Following an investigation into alleged eBook price-fixing, the U.S. Department of Justice filed an antitrust lawsuit against Apple and publishers Macmillan and Penguin earlier this month, who refused to settle. Other publishers, including Hachette, HarperCollins, and Simon & Schuster, settled and reached an agreement to return Amazon to its previous wholesale model and dismantle Apple’s agency model. The settlement also included agreements with select states that would see $51 million in restitution paid to those who purchased eBooks through Apple’s platform. Now, several Canadian publications are reporting class-action lawsuits were filed against Apple and the five publishers throughout Canada.
Lawyer Normand Painchaud spoke with The Montreal Gazette about his class-action suit filed in Quebec Superior Court and talked about two others filed in Ontario and British Columbia:
Reached Friday morning, Painchaud said his is one of three lawsuits in Canada, with other requests for class actions being launched in British Columbia and Ontario… If successful, any Canadians who bought ebooks since April 1, 2010 would be eligible for damages. And since prices went from less than $10 to $12, $14, or even more for an ebook, these could be significant sums.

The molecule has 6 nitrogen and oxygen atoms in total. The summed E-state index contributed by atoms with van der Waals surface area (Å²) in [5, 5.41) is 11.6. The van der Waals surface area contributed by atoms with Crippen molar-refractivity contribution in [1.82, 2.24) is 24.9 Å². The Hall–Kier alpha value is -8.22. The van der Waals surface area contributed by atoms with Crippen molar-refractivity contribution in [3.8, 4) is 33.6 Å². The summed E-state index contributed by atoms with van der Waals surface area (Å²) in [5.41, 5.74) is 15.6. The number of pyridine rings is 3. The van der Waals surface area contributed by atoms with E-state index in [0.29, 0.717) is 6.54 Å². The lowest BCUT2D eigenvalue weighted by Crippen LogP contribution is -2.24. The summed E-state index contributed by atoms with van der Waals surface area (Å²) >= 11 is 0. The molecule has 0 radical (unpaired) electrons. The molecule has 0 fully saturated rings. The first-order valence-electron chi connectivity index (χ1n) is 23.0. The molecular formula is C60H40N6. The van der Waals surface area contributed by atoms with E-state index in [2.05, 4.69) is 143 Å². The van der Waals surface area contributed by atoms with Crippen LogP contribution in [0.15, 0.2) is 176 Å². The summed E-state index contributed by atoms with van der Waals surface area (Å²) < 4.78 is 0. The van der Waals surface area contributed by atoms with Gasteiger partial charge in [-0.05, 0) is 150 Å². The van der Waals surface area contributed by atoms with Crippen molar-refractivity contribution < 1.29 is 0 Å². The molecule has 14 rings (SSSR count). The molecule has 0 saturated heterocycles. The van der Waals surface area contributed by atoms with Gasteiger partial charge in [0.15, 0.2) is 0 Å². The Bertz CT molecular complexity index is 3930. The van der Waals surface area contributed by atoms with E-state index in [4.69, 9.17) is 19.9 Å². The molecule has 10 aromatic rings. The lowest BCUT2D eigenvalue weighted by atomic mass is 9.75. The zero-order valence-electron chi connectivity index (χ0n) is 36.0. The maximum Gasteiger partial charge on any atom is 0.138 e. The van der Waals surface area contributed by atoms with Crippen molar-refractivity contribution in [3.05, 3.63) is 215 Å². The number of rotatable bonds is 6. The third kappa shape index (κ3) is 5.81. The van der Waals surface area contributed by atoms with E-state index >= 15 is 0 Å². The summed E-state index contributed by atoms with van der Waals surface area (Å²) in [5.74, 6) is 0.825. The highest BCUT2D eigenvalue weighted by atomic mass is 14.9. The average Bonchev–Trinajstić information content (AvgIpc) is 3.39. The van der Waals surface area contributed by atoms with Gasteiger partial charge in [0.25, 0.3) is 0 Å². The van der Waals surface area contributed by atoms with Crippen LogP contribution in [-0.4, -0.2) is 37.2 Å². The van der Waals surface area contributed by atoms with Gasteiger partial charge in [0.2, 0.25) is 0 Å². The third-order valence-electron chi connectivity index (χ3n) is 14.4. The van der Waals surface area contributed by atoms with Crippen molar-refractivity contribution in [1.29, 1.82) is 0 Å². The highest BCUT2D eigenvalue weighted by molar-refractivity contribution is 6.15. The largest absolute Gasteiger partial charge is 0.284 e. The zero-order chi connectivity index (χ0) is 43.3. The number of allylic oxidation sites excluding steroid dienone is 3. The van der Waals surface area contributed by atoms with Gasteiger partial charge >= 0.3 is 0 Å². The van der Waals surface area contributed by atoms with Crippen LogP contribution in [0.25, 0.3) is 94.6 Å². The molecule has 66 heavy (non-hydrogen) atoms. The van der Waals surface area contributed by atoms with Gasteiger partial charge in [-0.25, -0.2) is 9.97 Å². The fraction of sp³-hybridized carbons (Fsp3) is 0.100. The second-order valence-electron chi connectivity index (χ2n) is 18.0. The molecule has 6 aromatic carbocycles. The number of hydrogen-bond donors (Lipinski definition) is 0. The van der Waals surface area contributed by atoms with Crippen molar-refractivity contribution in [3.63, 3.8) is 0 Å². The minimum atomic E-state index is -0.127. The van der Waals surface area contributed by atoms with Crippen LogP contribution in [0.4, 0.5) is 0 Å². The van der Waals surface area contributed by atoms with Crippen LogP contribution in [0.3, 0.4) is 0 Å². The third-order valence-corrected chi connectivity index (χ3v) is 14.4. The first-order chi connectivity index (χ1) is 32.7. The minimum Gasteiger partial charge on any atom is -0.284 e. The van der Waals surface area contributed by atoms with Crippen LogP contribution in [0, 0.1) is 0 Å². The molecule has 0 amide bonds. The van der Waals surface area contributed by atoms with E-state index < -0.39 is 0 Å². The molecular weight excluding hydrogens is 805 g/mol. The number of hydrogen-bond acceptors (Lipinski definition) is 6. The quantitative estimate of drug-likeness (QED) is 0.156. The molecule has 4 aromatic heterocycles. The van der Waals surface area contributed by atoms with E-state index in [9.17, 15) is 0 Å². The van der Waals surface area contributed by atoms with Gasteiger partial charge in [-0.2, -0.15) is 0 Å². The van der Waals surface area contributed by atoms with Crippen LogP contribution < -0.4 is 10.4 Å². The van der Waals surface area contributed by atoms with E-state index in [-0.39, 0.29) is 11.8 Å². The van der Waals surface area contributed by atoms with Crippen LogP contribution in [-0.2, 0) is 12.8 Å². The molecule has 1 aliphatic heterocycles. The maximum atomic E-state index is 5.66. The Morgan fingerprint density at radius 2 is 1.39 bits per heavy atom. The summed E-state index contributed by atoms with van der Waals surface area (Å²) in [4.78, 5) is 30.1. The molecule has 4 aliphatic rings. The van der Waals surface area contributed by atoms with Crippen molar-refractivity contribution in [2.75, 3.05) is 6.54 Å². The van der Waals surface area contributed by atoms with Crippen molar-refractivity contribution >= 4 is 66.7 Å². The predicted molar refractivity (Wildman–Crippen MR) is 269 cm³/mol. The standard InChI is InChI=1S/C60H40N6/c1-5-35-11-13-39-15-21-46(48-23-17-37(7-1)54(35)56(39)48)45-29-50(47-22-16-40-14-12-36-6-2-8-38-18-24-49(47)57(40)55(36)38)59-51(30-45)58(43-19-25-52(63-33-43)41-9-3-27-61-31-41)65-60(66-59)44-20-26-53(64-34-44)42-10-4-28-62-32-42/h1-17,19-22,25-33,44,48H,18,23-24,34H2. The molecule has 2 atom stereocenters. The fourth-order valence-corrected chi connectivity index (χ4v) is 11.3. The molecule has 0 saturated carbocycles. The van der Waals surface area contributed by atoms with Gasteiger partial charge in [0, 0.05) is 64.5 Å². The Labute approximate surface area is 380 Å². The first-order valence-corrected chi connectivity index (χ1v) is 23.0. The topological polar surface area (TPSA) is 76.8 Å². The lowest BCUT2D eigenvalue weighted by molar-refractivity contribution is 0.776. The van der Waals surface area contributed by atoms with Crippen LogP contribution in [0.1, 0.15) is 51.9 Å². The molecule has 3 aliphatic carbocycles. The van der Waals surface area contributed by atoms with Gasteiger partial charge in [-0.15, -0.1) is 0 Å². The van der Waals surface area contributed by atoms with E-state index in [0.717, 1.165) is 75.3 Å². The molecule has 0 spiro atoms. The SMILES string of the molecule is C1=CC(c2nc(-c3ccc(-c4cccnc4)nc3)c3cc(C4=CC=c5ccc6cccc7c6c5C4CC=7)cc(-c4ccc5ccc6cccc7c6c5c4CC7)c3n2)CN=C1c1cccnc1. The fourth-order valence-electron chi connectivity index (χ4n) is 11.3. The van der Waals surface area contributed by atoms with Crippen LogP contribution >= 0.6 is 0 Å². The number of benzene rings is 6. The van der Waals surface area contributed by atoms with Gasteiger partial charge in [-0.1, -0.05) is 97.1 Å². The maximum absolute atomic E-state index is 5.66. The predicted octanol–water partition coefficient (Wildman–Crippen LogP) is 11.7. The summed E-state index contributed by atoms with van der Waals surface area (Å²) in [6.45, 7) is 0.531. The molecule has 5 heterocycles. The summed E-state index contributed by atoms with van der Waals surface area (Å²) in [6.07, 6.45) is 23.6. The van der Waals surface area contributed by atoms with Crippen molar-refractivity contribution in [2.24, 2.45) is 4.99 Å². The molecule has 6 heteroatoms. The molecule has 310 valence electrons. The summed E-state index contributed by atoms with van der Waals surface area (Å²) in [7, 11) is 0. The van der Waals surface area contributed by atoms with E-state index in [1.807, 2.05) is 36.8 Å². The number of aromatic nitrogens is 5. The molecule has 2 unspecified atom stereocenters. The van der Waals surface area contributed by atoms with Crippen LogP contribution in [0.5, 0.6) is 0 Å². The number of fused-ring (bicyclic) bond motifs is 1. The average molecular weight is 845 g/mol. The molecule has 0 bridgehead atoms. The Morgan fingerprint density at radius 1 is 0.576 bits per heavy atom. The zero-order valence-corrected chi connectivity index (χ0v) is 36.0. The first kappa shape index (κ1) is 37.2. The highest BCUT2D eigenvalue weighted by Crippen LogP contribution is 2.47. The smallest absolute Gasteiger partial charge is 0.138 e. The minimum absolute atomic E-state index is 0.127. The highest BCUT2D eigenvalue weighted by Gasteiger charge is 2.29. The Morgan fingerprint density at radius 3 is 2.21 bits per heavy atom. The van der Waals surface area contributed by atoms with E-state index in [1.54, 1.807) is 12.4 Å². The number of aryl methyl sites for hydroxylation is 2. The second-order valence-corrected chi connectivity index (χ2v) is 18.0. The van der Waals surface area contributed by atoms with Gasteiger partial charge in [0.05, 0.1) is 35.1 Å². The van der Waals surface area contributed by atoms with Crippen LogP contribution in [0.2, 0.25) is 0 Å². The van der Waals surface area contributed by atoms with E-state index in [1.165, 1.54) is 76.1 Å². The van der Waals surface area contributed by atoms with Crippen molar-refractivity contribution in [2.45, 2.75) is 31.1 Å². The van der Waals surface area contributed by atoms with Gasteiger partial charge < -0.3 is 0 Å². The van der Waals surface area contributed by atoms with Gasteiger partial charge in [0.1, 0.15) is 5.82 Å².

Canadian newspaper The Globe and Mail reported yesterday that a similar class-action suit filed in B.C. Supreme Court, as mentioned by Painchaud. Lawyer Reidar Mogerman, who filed the case last week, spoke with the publication:
“The U.S. case isn’t going to cover Canadian consumers. So it’s the same underlying facts, it’s the same consumer protection agenda, but it is for different consumers in a different country.”
Apple and the publishers have not responded to the cases, and —as of this week— statements of defense were not filed in Canadian courts. The allegations named in the Canadian cases mirror those in the Department of Justice’s investigation and antitrust suit.
- US government sues Apple in eBook price-fixing antitrust suit (9to5mac.com)
- Apple’s request to throw out in-app purchase class-action case refused (9to5mac.com)